At the end of the 16-week study, the group that performed compound lifts showed significant strength gains compared the aerobic-only group.

 

Benefits of compound movements

 

If you want to maximize your time in the gym, and get results faster, compound movements should be part of your training program.[3] The classic lifts I mentioned earlier will help you build muscle, shed fat, and get stronger. But there are other benefits to compound lifts, like

 

  • Burn more calories. Compound lifts engage multiple muscle groups and use more oxygen with every rep. It’s one reason why you’re probably dripping sweat after a deadlift session.

 

  • Improve muscle coordination. If you’re training to look good and perform better on the court or on the field, for example, compound lifts train your muscles to work together more efficiently.

 

  • Provide cardio benefits. That’s right. You can strengthen your heart without logging a ton of time on the treadmill. Compound lifts elevate your heart rate. If you keep rest periods between sets shorter, you’ll get even better cardio benefits.

 

  • Improve flexibility. Compound lifts done correctly involve a full range of motion to complete and exercise. It’s a form of dynamic flexibility that helps strengthen and lengthen muscles.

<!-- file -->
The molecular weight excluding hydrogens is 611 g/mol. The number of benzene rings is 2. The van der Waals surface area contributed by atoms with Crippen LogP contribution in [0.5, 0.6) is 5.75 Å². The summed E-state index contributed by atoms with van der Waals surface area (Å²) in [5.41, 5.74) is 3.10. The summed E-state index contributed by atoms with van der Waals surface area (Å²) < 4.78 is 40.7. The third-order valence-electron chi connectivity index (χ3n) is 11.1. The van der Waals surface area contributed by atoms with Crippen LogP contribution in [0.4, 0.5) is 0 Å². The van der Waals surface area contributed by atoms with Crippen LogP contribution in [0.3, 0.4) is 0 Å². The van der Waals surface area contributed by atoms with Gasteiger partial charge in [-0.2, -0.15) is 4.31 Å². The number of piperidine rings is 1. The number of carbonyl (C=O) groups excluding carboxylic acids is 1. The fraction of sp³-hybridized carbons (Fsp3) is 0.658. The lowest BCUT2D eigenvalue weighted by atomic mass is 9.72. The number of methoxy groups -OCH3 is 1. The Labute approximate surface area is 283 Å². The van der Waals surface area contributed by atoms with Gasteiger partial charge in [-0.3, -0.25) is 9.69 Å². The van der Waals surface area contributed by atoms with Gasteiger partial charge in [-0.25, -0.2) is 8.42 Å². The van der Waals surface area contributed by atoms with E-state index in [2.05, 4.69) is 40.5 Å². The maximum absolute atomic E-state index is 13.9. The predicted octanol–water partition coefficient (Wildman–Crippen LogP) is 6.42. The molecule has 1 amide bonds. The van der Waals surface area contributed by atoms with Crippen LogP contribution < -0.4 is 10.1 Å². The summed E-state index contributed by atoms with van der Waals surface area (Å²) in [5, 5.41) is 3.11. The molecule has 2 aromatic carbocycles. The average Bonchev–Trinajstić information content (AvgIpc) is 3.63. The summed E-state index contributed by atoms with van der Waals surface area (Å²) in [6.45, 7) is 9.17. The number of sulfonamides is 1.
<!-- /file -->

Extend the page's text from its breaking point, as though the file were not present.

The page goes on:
• Improve movement efficiency. It’s why so many athletes in a variety of different sports incorporate compound lifts into their training.

 

What’s your workout plan look like? If you’re spending a lot of your time on isolation exercises, it’s a common beginner mistake, you might not be getting the results you’re looking for. I can help.

You’ll find compound lifts in all of my training programs to help you burn fat, build muscle, or complete a transformation.

 


References

  1. Official Strongman. (2016). Eddie Hall deadlift 500kg (1102.31 lbs). From: https://www.youtube.com/watch?v=T9Y4o_BqC0A.

 

  1. Kak, H., et al. (2013). A study of effect of the compound physical activity therapy on muscular strength in obese women. Journal of Physical Therapy Science. From: https://www.ncbi.nlm.nih.gov/pmc/articles/PMC3820232/.

 

  1. McCall, P., (2017). 5 benefits of compound exercises. American Council on Exercise. From: https://www.acefitness.org/blog/5811/5-benefits-of-compound-exercises.